Data Sources

  • U.S. Census Bureau
  • Uniform Billing Patient Summary, Division of Health Care Quality and Assessment, New Jersey Department of Health, [http://www.nj.gov/health/healthcarequality/health-care-professionals/njddcs/]


Annual Age-Standardized Hospitalization Rate, All Pneumoconiosis Among NJ Residents Age 15 Years and Older, by County, 2015-2017

CountyAge-Standardized Hospitalization Rate, per 1,000,000
Record Count: 21
Atlantic92.7
Bergen47
Burlington118.9
Camden238
Cape May160.8
Cumberland250
Essex20.1
Gloucester300.5
Hudson34.6
Hunterdon91.9
Mercer71.8
Middlesex66.4
Monmouth69.5
Morris93.7
Ocean81.9
Passaic59.4
Salem217.5
Somerset175.2
Sussex49.3
Union38.3
Warren90

Data Sources

  • U.S. Census Bureau
  • Uniform Billing Patient Summary, Division of Health Care Quality and Assessment, New Jersey Department of Health, [http://www.nj.gov/health/healthcarequality/health-care-professionals/njddcs/]


Annual Age-Standardized Hospitalization Rate, Asbestosis Among NJ Residents Age 15 Years and Older, 2000-2017

New Jersey vs. United StatesYearHospitalizations per Million ResidentsNumer- ator
Record Count: 29
New Jersey20002771,919
New Jersey2001256.71,779
New Jersey20022031,406
New Jersey2003199.91,437
New Jersey20041911,377
New Jersey2005202.91,407
New Jersey2006225.41,643
New Jersey20072361,720
New Jersey20082551,777
New Jersey20092141,613
New Jersey2010189.41,442
New Jersey2011169.71,306
New Jersey2012159.51,259
New Jersey2013137.21,100
New Jersey2014127.51,047
New Jersey201593.7788
New Jersey201668.3573
New Jersey201790.1784
United States200093.320,223
United States20018418,523
United States2002103.222,441
United States200354.611,862
United States200498.221,312
United States200560.214,570
United States200660.914,416
United States200761.714,841
United States200870.116,876
United States200948.311,810
United States201033.28,123

Data Notes

Asbestosis: ICD-9-CM 501, ICD-10-CM J61. Effective October 1, 2015 healthcare organizations and providers were required to start using ICD-10-CM codes. The transition in classification from ICD-9-CM to ICD-10-CM may not be a one-to-one match, therefore caution should be taken when comparing data before and after the transition. The US 2000 Standard population ([http://www.cdc.gov/nchs/data/statnt/statnt20.pdf]) was used to calculate the annual age-standardized death rate. Number of deaths in NJ and state census population data were broken down into the following age groups: 15-24, 25-34, 35-44, 45-54, 55-64, 65-74, 75-84, and 85 plus. US data for 2011-2017 are not available.

Data Sources

  • U.S. Census Bureau
  • Uniform Billing Patient Summary, Division of Health Care Quality and Assessment, New Jersey Department of Health, [http://www.nj.gov/health/healthcarequality/health-care-professionals/njddcs/]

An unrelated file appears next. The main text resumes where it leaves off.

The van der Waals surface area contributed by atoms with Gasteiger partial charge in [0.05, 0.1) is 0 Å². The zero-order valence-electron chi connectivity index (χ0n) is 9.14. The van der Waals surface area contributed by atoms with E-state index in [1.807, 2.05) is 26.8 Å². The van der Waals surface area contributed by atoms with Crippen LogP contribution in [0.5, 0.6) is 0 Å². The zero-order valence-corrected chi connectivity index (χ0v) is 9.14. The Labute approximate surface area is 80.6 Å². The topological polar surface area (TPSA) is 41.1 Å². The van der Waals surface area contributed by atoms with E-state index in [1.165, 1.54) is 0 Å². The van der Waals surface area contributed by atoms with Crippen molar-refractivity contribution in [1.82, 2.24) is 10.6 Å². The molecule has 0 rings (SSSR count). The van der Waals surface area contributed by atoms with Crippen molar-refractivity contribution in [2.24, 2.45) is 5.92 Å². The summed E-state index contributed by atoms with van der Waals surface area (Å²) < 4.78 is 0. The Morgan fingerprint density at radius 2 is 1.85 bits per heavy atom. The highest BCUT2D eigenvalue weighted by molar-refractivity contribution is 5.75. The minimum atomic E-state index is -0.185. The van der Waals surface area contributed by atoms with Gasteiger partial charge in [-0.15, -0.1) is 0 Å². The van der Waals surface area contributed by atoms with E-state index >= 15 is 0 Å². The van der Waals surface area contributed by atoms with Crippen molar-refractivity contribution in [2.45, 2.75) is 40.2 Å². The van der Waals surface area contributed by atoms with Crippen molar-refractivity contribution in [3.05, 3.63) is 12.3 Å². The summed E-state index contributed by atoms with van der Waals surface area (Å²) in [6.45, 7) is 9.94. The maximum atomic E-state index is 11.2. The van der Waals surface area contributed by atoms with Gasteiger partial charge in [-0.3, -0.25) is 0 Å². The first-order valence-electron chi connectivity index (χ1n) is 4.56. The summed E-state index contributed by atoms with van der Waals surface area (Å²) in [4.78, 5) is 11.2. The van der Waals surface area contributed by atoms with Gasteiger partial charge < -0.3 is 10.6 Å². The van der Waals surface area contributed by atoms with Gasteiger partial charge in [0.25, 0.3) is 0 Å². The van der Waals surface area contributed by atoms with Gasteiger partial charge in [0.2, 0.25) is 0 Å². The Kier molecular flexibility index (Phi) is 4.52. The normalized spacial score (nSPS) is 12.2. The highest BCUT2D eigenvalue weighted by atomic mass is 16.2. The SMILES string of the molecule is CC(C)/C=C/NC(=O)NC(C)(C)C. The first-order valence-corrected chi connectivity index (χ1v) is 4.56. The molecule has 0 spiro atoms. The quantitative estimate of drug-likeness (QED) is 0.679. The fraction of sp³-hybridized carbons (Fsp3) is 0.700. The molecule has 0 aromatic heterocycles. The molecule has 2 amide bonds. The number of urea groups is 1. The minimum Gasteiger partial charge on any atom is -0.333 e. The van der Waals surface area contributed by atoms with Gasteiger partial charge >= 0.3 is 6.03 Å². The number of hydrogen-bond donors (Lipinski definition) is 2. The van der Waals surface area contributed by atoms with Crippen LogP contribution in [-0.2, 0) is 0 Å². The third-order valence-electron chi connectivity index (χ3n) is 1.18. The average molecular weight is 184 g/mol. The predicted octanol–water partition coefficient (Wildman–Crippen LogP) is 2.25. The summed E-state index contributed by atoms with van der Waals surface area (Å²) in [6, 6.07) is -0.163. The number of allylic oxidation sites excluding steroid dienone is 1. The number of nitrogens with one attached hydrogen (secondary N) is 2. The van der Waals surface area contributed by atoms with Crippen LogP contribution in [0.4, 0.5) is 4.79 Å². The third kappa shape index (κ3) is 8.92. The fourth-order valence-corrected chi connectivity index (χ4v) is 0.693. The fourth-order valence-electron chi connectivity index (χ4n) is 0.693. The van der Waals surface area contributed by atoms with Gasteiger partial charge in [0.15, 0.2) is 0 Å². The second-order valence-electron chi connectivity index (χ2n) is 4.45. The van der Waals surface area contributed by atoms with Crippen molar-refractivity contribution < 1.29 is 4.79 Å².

Annual Age-Standardized Hospitalization Rate, Asbestosis Among NJ Residents Age 15 Years and Older, by County, 2015-2017

CountyAge-Standardized Hospitalization Rate, per 1,000,000
Record Count: 21
Atlantic87.2
Bergen45.2
Burlington114.3
Camden233.6
Cape May166.9
Cumberland232.4
Essex17.7
Gloucester293.7
Hudson33.3
Hunterdon86.9
Mercer64.1
Middlesex65.7
Monmouth66.7
Morris33.9
Ocean102
Passaic57.7
Salem196
Somerset175.2
Sussex47.8
Union34.7
Warren85

Data Sources

  • U.S. Census Bureau
  • Uniform Billing Patient Summary, Division of Health Care Quality and Assessment, New Jersey Department of Health, [http://www.nj.gov/health/healthcarequality/health-care-professionals/njddcs/]
  • U.S. Department of Labor, Bureau of Labor Statistics


Annual Age-Standardized Hospitalization Rate, Coal Workers' Pneumoconiosis Among NJ Residents Age 15 Years and Older, 2000-2017

New Jersey vs. United StatesYearHospitalizations per Million ResidentsNumer- ator
Record Count: 29
New Jersey200017.6121
New Jersey200119.6135
New Jersey200218124
New Jersey200318.3131
New Jersey200415.4110
New Jersey200521.1146
New Jersey200618.2134
New Jersey200718.6140
New Jersey20089.365
New Jersey20096.347
New Jersey20104.334
New Jersey20113.125
New Jersey20123.629
New Jersey20132.318
New Jersey20141.713
New Jersey20151.413
New Jersey201618
New Jersey20171.312
United States200044.99,715
United States2001286,236
United States200240.18,657
United States200330.36,590
United States200424.65,343
United States2005399,347
United States200615.43,853
United States20078.62,182
United States20085.11,346
United States20098.92,224
United States20102.6670

Data Notes

Coal Workers' Pneumoconiosis: ICD-9-CM 500, ICD-10-CM J60. Effective October 1, 2015 healthcare organizations and providers were required to start using ICD-10-CM codes. The transition in classification from ICD-9-CM to ICD-10-CM may not be a one-to-one match, therefore caution should be taken when comparing data before and after the transition. The US 2000 Standard population ([http://www.cdc.gov/nchs/data/statnt/statnt20.pdf]) was used to calculate the annual age-standardized death rate. Number of deaths in NJ and state census population data were broken down into the following age groups: 15-24, 25-34, 35-44, 45-54, 55-64, 65-74, 75-84, and 85 plus. US data for 2011-2017 are not available.